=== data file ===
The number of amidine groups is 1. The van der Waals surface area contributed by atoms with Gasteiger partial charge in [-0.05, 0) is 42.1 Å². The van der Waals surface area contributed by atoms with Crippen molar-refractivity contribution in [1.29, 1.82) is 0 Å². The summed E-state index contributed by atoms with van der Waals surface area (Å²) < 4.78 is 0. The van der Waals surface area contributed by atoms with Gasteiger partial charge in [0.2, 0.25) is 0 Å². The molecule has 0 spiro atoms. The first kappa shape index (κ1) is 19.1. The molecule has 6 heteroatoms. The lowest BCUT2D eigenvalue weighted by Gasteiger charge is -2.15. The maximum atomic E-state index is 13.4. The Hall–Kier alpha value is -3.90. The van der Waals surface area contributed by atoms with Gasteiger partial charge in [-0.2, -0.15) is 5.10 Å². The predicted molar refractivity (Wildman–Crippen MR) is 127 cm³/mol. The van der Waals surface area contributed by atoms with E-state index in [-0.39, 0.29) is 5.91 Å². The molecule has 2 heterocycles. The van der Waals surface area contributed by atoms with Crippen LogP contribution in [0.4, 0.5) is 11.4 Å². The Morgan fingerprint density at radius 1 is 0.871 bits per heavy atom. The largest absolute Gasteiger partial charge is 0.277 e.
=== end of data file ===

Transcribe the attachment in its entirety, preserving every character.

The number of amidine groups is 1. The van der Waals surface area contributed by atoms with Gasteiger partial charge in [-0.05, 0) is 42.1 Å². The van der Waals surface area contributed by atoms with Crippen molar-refractivity contribution in [1.29, 1.82) is 0 Å². The summed E-state index contributed by atoms with van der Waals surface area (Å²) < 4.78 is 0. The van der Waals surface area contributed by atoms with Gasteiger partial charge in [0.2, 0.25) is 0 Å². The molecule has 0 spiro atoms. The first kappa shape index (κ1) is 19.1. The molecule has 6 heteroatoms. The lowest BCUT2D eigenvalue weighted by Gasteiger charge is -2.15. The maximum atomic E-state index is 13.4. The Hall–Kier alpha value is -3.90. The van der Waals surface area contributed by atoms with Gasteiger partial charge in [-0.2, -0.15) is 5.10 Å². The predicted molar refractivity (Wildman–Crippen MR) is 127 cm³/mol. The van der Waals surface area contributed by atoms with E-state index in [-0.39, 0.29) is 5.91 Å². The molecule has 2 heterocycles. The van der Waals surface area contributed by atoms with Crippen LogP contribution in [0.4, 0.5) is 11.4 Å². The Morgan fingerprint density at radius 1 is 0.871 bits per heavy atom. The largest absolute Gasteiger partial charge is 0.277 e.